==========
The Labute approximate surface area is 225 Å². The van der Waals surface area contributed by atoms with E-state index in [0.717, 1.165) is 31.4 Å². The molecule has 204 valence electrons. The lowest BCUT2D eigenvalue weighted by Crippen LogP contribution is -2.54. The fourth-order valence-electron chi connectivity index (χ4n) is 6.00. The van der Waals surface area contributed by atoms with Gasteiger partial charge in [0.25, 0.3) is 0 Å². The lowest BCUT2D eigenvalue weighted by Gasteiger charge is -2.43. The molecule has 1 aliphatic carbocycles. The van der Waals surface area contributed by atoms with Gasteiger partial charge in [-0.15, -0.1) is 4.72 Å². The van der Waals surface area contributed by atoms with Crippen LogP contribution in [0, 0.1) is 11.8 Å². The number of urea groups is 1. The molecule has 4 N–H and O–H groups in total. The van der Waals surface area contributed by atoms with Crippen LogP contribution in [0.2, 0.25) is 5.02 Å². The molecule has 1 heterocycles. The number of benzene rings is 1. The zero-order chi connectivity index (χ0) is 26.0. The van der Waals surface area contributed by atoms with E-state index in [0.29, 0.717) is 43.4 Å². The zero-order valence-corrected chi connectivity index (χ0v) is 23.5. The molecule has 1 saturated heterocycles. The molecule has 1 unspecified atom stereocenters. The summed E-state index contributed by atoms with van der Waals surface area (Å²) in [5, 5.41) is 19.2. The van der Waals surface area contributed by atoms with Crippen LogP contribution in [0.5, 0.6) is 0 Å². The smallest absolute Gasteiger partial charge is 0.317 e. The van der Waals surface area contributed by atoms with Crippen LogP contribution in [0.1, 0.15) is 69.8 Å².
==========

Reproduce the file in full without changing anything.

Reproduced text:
The Labute approximate surface area is 225 Å². The van der Waals surface area contributed by atoms with E-state index in [0.717, 1.165) is 31.4 Å². The molecule has 204 valence electrons. The lowest BCUT2D eigenvalue weighted by Crippen LogP contribution is -2.54. The fourth-order valence-electron chi connectivity index (χ4n) is 6.00. The van der Waals surface area contributed by atoms with Gasteiger partial charge in [0.25, 0.3) is 0 Å². The lowest BCUT2D eigenvalue weighted by Gasteiger charge is -2.43. The molecule has 1 aliphatic carbocycles. The van der Waals surface area contributed by atoms with Gasteiger partial charge in [-0.15, -0.1) is 4.72 Å². The van der Waals surface area contributed by atoms with Crippen LogP contribution in [0, 0.1) is 11.8 Å². The number of urea groups is 1. The molecule has 4 N–H and O–H groups in total. The van der Waals surface area contributed by atoms with Crippen LogP contribution in [0.2, 0.25) is 5.02 Å². The molecule has 1 heterocycles. The number of benzene rings is 1. The zero-order chi connectivity index (χ0) is 26.0. The van der Waals surface area contributed by atoms with E-state index in [0.29, 0.717) is 43.4 Å². The zero-order valence-corrected chi connectivity index (χ0v) is 23.5. The molecule has 1 saturated heterocycles. The molecule has 1 unspecified atom stereocenters. The summed E-state index contributed by atoms with van der Waals surface area (Å²) in [5, 5.41) is 19.2. The van der Waals surface area contributed by atoms with Crippen LogP contribution in [0.5, 0.6) is 0 Å². The smallest absolute Gasteiger partial charge is 0.317 e. The van der Waals surface area contributed by atoms with Crippen LogP contribution in [0.1, 0.15) is 69.8 Å².